The California phase of the project is called the Sunrise Powerlink. Sempra’s Sunrise Powerlink is a 150-mile, 500 kilovolt, $1.4 billion transmission line that will cut across the California desert, through Anza Borrego State Park, over the mountains, and through numerous North County rural and suburban communities.

more more more…

There are many who are opposed to the Sunrise Powerlink because of the reasons mentioned above. There are also concerns about environmental destruction, the defacement of state park land, and fire hazard in San Diego’s arid back country. Many people question the need for this line at all, and believe that sufficient power can be generated within the county to meet San Diego’s electricity needs. They see the SPL plan as nothing but a moneymaker for Sempra and San Diego Gas and Electric.

One of the primary benefits originally touted by Sempra was the savings for consumers. However they have repeatedly been forced to slash their estimates of economic benefit. The $447 million in annual consumer savings was first cut to $204 million, and now more recently to $129 million.

The California Public Utilities Commission recently held hearings and extended the EIR process into next year. Sempra was hoping to be well into this project in 2008, but there’s now a significant delay, mostly due to their own inaccuracies and errors, and questions about the environmental impact of the massive project.

BUT,  as it should be expected by now, the federal government rides to the rescue of the energy industry. The Energy Policy Act of 2005 legislated that the Federal Energy Regulatory Commission has a right to declare Energy Corridors of National Interest, and now much of Southern California, and parts of Arizona and Nevada are under consideration to be designated as such. What this means is the US Department of Energy can step in and over-ride the states interest and jurisdiction over energy policy if they claim that it is in the national interest to do so. The law allows them to grant permits to Sempra and other local energy companies to allow them to use eminent domain to lay claim to land to be used for the construction of the Sunrise Powerlink, including state land in the Anza Borrego State Park.

The Department of Energy wants to designate 11 counties in Southern California, western Arizona and southern Nevada as one of two “national interest electric transmission corridors.” The other corridor unveiled yesterday would cover a wide portion of the Mid-Atlantic region, stretching from Maryland to New York and as far west as Ohio.

The two corridors, the first selected after months of study and comment, mark a major policy shift in which decisions on critical power lines could be approved by federal regulators over the objections of state officials.

“The parochial interests that shaped energy policy in the 20th century will no longer work,” Energy Secretary Samuel Bodman said yesterday.

People rightly worry about about the federal government allowing a Bush administration favored corporation like Sempra to claim private property, and state owned park land through eminent domain. What a sweet deal for them though! They must be as happy as pigs at the trough. Once again, California gets screwed while the energy industry gets a big, wet kiss. Between this project and the energy industry’s manufactured “California energy crisis”, I’m sensing a trend.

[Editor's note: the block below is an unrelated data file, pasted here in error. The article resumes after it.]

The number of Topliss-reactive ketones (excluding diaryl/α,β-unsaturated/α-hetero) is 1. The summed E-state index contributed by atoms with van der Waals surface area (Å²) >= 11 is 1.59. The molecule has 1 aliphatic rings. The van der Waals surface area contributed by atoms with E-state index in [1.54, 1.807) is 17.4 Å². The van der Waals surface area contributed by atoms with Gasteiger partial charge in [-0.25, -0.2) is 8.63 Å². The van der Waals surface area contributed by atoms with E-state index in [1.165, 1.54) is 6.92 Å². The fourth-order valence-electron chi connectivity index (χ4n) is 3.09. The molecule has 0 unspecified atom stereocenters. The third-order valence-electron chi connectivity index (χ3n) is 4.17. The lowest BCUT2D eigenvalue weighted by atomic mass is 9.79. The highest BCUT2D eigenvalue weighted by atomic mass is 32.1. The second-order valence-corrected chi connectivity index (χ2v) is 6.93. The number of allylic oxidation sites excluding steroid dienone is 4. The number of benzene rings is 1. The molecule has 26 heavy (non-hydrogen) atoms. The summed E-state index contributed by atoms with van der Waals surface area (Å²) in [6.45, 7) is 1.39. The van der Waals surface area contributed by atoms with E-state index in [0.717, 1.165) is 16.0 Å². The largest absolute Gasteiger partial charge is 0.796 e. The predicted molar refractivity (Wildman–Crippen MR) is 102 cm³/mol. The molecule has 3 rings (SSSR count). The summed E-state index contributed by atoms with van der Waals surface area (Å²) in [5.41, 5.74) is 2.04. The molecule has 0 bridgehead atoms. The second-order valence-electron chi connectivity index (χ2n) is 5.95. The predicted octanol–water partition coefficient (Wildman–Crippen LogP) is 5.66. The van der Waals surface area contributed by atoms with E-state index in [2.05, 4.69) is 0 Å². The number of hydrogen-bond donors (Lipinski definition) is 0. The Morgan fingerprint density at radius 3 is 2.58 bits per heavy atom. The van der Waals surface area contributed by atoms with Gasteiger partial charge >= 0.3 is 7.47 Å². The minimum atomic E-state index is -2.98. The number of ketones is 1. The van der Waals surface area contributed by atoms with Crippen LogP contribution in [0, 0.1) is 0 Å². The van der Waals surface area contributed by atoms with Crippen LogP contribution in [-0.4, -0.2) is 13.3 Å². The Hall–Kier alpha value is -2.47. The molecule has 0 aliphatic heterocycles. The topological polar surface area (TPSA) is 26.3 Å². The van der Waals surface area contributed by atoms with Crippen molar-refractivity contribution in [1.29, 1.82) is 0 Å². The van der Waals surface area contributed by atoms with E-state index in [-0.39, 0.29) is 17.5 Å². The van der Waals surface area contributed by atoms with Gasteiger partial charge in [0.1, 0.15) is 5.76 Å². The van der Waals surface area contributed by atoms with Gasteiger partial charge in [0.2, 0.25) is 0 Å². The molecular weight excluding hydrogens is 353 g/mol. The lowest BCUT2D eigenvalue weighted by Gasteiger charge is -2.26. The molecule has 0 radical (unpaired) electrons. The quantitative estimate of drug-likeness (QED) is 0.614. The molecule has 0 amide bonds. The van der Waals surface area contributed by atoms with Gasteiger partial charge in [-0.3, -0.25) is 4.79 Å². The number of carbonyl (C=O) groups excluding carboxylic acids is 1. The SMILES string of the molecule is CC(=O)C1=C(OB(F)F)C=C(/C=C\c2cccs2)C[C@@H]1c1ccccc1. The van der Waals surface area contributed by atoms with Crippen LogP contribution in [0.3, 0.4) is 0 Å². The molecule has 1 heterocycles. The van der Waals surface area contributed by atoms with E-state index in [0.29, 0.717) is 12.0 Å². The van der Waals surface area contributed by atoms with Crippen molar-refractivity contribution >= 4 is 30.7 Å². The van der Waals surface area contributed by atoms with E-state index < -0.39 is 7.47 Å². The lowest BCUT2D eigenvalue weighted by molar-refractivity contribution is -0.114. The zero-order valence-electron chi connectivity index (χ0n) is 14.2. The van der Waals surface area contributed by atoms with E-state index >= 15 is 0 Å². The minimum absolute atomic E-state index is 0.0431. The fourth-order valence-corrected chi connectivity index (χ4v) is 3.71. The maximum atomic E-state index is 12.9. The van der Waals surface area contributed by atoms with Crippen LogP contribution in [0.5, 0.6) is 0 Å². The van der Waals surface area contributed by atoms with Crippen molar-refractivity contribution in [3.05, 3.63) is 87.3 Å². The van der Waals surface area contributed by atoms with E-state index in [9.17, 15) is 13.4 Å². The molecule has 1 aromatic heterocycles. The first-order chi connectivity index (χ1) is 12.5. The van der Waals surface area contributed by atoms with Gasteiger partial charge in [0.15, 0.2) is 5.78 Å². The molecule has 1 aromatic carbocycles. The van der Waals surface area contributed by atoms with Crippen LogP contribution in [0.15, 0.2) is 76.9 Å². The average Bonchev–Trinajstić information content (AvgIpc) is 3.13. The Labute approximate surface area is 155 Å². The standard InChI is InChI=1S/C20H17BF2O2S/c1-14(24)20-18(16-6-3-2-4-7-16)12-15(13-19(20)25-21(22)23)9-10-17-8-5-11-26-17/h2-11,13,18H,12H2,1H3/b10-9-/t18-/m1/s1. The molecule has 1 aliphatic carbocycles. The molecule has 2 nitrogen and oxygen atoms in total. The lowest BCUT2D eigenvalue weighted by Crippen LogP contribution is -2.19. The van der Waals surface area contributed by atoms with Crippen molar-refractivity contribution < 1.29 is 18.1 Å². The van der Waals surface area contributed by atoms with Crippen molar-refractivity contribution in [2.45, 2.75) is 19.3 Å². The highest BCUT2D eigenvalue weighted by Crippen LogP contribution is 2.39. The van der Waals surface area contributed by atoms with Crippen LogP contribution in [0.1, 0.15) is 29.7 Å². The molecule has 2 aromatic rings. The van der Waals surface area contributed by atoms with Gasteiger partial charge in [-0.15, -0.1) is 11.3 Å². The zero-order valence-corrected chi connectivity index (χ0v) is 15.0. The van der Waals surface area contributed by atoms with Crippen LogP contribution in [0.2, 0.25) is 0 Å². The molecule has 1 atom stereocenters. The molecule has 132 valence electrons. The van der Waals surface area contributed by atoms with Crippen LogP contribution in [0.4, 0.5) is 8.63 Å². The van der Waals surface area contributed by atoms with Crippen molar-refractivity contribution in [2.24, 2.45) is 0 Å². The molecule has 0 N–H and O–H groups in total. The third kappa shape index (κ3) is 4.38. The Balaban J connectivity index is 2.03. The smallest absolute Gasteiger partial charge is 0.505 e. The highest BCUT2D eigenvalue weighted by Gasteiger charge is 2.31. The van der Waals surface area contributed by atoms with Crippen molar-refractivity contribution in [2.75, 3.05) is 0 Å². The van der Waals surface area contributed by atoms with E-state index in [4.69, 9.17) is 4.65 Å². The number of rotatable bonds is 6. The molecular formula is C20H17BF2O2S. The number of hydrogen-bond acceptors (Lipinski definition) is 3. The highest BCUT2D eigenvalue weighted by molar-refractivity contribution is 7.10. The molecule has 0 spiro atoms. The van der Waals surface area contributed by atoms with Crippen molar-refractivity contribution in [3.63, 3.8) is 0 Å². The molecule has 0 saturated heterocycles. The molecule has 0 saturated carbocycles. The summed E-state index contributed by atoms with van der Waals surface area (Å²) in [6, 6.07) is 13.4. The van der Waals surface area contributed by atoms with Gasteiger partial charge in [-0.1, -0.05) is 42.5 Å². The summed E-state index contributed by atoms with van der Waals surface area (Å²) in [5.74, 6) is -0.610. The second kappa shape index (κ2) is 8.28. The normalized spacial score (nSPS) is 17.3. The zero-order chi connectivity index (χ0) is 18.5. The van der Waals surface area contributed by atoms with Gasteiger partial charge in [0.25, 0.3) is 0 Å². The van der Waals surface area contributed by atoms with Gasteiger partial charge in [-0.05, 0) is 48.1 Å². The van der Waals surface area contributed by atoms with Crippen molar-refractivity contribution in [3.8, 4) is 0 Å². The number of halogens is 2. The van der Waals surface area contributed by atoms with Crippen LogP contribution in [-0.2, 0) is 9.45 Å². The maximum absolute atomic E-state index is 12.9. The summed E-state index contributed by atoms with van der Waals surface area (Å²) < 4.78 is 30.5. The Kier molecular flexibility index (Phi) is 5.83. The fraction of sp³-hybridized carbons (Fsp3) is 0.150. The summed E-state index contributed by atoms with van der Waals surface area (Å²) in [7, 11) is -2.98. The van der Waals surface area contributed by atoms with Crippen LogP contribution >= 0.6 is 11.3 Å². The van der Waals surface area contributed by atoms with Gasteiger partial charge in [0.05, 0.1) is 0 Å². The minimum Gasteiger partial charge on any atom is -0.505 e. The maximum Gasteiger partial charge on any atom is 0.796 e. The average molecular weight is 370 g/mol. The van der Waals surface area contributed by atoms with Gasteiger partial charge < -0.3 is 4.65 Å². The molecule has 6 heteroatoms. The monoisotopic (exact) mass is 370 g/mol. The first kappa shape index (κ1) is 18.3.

There are a multitude of reasons why a close eye should be kept on this entire project, from the port to the pipeline to the powerlink. The need for this powerlink is questionable. The environmental and aesthetic impacts of this project will be significant, especially in light of circumstances surrounding the building of energy related infrastructure south of the border where environmental, health, employment and safety standards are less stringent than in the United States. And last but not least, the relationship between the energy companies and the federal government is a wee bit too cozy. The Sunrise Powerlink and it’s related projects deserve the public scrutiny they’re receiving, and much, much more.

Science Cafe Energy Policy Forum TODAY!

Got questions about climate change, energy policy, peak oil, and the science of fueling our lives? Well, then you should really come on over to the cafe and get yourself some answers!

Join us and our panel as we look at the status of energy today and the policy and scientific solutions. Are you worried about peak oil? Feel a squeeze from high gas prices? Come to the Science Cafe Energy Forum and participate in a panel discussion on energy and the issues we face today.

– U.S. Rep. John Campbell (R-Newport Beach)
– Dr. Mark Musculus, Sandia National Laboratories California
– Mr. Jim Maclay, Doctoral Candidate (LEED Certified), UC Irvine National Fuel Cell Research Center

Mr. Pat Brennan, Environment Editor, The Orange County Register

Follow me after the flip for all the details about today’s event…

OK, the details as promised:

Program (Begins at 3:00 PM):
1) 5 minutes: intro by Brian Hart, Astrophysicist, who is director
and host
2) 10 minutes: Video clip from
NOVA scienceNOW.

3) 20 minutes: Presentation by U.S. Representative, John Campbell
(R-Newport Beach) on Energy Policy

4) 20 minutes: Presentation by Dr.
Mark Musculus, Combustion Research
Facility, Sandia National
Laboratories California

5) 20 minutes: Presentation by
Mr. Jim Maclay, Doctoral Candidate
(LEED Certified), from UC Irvine
National Fuel Cell Research Center
on Fuel Cells and UC Irvine research
into this promising new technology

6) 30 minutes: Question and Answer
session and discussion with

7) 10 minutes: Each panelist will
have an opportunity to close by
inviting the audience to learn
more about their affiliated

8) 2 minutes: Closing by Drew
Adams, Barnes & Noble Community
Relations Manager

The program is FREE and open to
the public. You’re invited to just
show up. Parents, bring college
kids you know who may want an
internship! College students, come
for the same purpose! High school
kids are also welcome. SIGN UP
requested, so we can best plan space.

RSVP limit:
Only 150 members (including guests) can RSVP ‘Yes’ or ‘Maybe’ for this event.
Please go to the Meetup page to sign up.

Barnes & Noble – Fashion Island
401 Newport Center Drive Suite A215
Newport Beach , CA 92660
(949) 718-0109

Hope to see you there! : )